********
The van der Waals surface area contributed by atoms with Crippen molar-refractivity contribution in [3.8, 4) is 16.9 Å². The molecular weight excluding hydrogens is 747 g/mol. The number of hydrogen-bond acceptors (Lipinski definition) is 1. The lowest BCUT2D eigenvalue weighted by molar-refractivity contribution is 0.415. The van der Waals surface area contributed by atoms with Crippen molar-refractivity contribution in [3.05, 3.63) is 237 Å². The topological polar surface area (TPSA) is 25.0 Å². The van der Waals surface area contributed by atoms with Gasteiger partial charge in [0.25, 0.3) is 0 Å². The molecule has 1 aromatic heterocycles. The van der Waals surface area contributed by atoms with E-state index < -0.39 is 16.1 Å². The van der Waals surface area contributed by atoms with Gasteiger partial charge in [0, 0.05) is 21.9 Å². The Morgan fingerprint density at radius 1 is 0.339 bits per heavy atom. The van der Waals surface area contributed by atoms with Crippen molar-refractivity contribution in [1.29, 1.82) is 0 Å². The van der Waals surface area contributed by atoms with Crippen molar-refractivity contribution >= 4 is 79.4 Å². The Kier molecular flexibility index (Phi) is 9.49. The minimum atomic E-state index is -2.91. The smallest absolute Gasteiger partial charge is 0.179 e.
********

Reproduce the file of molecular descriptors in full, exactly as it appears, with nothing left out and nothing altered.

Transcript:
The van der Waals surface area contributed by atoms with Crippen molar-refractivity contribution in [3.8, 4) is 16.9 Å². The molecular weight excluding hydrogens is 747 g/mol. The number of hydrogen-bond acceptors (Lipinski definition) is 1. The lowest BCUT2D eigenvalue weighted by molar-refractivity contribution is 0.415. The van der Waals surface area contributed by atoms with Crippen molar-refractivity contribution in [3.05, 3.63) is 237 Å². The topological polar surface area (TPSA) is 25.0 Å². The van der Waals surface area contributed by atoms with Gasteiger partial charge in [0.25, 0.3) is 0 Å². The molecule has 1 aromatic heterocycles. The van der Waals surface area contributed by atoms with E-state index < -0.39 is 16.1 Å². The van der Waals surface area contributed by atoms with Gasteiger partial charge in [0, 0.05) is 21.9 Å². The Morgan fingerprint density at radius 1 is 0.339 bits per heavy atom. The van der Waals surface area contributed by atoms with Crippen molar-refractivity contribution in [1.29, 1.82) is 0 Å². The van der Waals surface area contributed by atoms with Crippen molar-refractivity contribution >= 4 is 79.4 Å². The Kier molecular flexibility index (Phi) is 9.49. The minimum atomic E-state index is -2.91. The smallest absolute Gasteiger partial charge is 0.179 e.